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April 19 2014

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41 posts tagged "Marchesa"

Proenza Schouler: From The Armory To Art Central?

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Another addition to the constantly evolving fashion week schedule: We hear that Proenza Schouler will not be showing at the Park Avenue Armory, where the label has presented its last three collections. Instead, it seems that the design duo may be heading to a space in West Chelsea, a neighborhood that seems every season to be a showing ground for more designers. Already confirmed in various venues there for Fall 2009 are Marchesa, Thakoon, and Philosophy di Alberta Ferretti.

Photo: Marcio Madeira

Eddie Borgo Loves Triangles

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His name may not be printed on any of the invitations, but you can expect to see plenty of Eddie Borgo’s work at New York fashion week this season. The up-and-coming jewelry designer—who will make his retail debut in March at Barneys—is collaborating with at least three designers for Fall 2009: Jen Kao, Camilla Stærk, and hotly tipped newcomer Joseph Altuzarra. (There may be more—one big name in particular—in the offing.) Borgo, who has collaborated with Marchesa and 3.1 Phillip Lim in past seasons, likes to wrap his boldly geometric aesthetic around other designers’ ideas. “As often as not, seeing what someone else is working on provides an outlet for ideas I already have,” he explained from his midtown studio, while some other designers’ works open up wholly new areas of inspiration. Borgo’s Fall 2009 commissions illustrate the various cases in point. Stærk showed him some vintage bracelets that belonged to her grandmother that Borgo is riffing on for her presentation; Kao’s collection, meanwhile, synched perfectly with his ongoing obsession with triangles. “Joseph [Altuzarra] called me from Cairo recently,” he says with a laugh. “He was like, you have to come! You’ll love it here! There are triangles everywhere.” Borgo also mines ideas from the street—one in particular, in fact. “I love walking down St. Marks Place and seeing all that cheap street jewelry,” he says. “I always feel like my work is about finding a way to take the feeling of that stuff, the rock edge, and translate it into something high-end.” A few tough-chic standouts that do the trick: black latex-wrapped chains, a set of bent nail pieces, and a new group of necklaces Borgo describes as “almost like clothing.” Soon, you may well be seeing his name on a fashion show invite.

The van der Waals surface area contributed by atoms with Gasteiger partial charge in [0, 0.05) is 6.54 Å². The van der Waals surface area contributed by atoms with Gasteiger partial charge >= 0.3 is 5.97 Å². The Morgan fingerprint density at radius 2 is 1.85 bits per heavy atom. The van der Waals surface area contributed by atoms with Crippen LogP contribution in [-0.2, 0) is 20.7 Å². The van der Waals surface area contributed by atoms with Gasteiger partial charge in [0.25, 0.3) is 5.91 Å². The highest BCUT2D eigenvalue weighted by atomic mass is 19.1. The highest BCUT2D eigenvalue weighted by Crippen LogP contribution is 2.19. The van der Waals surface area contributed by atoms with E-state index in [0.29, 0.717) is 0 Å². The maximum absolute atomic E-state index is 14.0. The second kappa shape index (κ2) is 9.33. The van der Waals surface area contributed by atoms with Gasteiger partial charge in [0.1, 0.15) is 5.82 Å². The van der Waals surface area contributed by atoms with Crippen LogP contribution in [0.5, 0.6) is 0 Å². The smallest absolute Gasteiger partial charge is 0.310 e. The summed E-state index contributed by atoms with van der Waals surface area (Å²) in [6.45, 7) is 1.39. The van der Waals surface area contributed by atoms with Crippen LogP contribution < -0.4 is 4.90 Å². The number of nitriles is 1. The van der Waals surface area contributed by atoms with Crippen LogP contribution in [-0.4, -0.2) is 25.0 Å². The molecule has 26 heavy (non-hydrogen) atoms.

Photo: Paul Maffi

Love at First Sight: Egyptian Gold Tube Bracelet

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What: Treasures from the tomb

Why: I’m into ‘da Nile. Egyptomania is a trend that surfaced at Resort (Marchesa) and reached critical mass during the Spring collections.

Where: $65, available at the Metropolitan Museum of Art Shop and www.metmuseum.org.

blasblog: stripping down for charity

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Noot Seear, the Canadian model and a child of international social worker parents, has come up with a novel approach to fundraising. “No more slideshows and sit-down dinners,” she said at Milk Studios last night, where she was hosting a Be Bare fashion show and auction. “Plus, I think this will help get the boys involved.” And why would the boys be so interested? Because the highest bidder got the clothes—literally—off the backs of the models. Not that the ladies were entirely denied an opportunity to have some fun—there were a couple of male models in the show, too, which featured looks from designers such as Vivienne Westwood, Alexander Wang, Elise Øverland, and Marchesa. Such, ahem, naked ambition definitely begat a certain debate: Are you here for the philanthropy, in the form of Rose Charities, a volunteer-based organization that tackles poverty both in the U.S. and in countries like Cambodia, Sri Lanka, and Vietnam? Or are you here for the ladies? For Brendan Shanahan, the former Rangers wingman, it was the former—or at least that’s what he told us. “I explained to my children as I put them to bed that Daddy was going to raise money for a great organization,” he grinned. The fashion photographer Magnus Unnar was more candid: “I’m here for the booze and the babes.” Regardless of the intentions, the end result—like when Seear stripped out of her first look and down to her Kiki de Montparnasse knickers to the tune of $2,500—was more money for those in need. “And that’s all that matters,” the hostess smiled.

living the glamorous life (at least in your dreams)

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Women don’t often find themselves in the market for a dress with extra helpings of dazzle. Prom, wedding, second wedding—that’s probably about it, unless you’re one of those red-carpet regulars or society swans. But when the occasion demands a full indulgence of fantasy, Marchesa is the go-to brand. Yesterday’s presentation by Marchesa showed off yet more dreamy dress confections—hand-embroidered, lace-frothed, gold-glazed numbers that scream big event. According to Georgina Chapman, the dresses aren’t, however, designed with any particular big events in mind. “I don’t get that far,” she explained. “It’s more like each dress is a fantasy about what I want to be wearing.” Like, every day? Is life with Harvey Weinstein really that glamorous? “Yeah, right,” the designer said with a laugh, pointing to a vignette of long goddess dresses gold-embroidered and dappled with bugle beads. “That one’s for going to the grocery store, and the one next to it, that’s for walking the dog…” In your dreams, Chapman. And ours.

Photo: Marcio Madeira